UBC Theses and Dissertations

UBC Theses Logo

UBC Theses and Dissertations

Spatial heterogeneity in natural selection and local adaptation to ungulate herbivory in Plectritis congesta Skaien, Cora 2019

Your browser doesn't seem to have a PDF viewer, please download the PDF to view this item.

Item Metadata

Download

Media
24-ubc_2019_september_skaien_cora.pdf [ 3.02MB ]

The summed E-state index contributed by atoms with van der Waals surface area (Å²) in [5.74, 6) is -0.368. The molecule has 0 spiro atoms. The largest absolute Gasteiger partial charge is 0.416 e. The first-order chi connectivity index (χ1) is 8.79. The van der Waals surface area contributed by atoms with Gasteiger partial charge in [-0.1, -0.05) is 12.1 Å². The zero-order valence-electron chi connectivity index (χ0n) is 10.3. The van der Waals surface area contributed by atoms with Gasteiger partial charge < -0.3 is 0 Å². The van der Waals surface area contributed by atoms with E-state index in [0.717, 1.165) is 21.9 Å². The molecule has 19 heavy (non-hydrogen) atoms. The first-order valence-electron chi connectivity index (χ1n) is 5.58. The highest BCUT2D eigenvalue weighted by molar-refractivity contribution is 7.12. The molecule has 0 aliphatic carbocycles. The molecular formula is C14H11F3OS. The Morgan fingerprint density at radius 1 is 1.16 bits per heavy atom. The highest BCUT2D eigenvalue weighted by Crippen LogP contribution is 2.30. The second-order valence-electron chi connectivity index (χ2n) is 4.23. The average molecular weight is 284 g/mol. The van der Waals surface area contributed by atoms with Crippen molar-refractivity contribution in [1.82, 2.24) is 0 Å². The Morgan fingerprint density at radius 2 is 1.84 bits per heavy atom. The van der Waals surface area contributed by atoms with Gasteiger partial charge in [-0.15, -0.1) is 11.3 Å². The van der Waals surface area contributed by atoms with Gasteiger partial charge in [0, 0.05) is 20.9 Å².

Metadata
JSON: 24-1.0380499.json
JSON-LD: 24-1.0380499-ld.json
RDF/XML (Pretty): 24-1.0380499-rdf.xml
RDF/JSON: 24-1.0380499-rdf.json
Turtle: 24-1.0380499-turtle.txt
N-Triples: 24-1.0380499-rdf-ntriples.txt
Original Record: 24-1.0380499-source.json
Full Text
24-1.0380499-fulltext.txt
Citation
24-1.0380499.ris

Full Text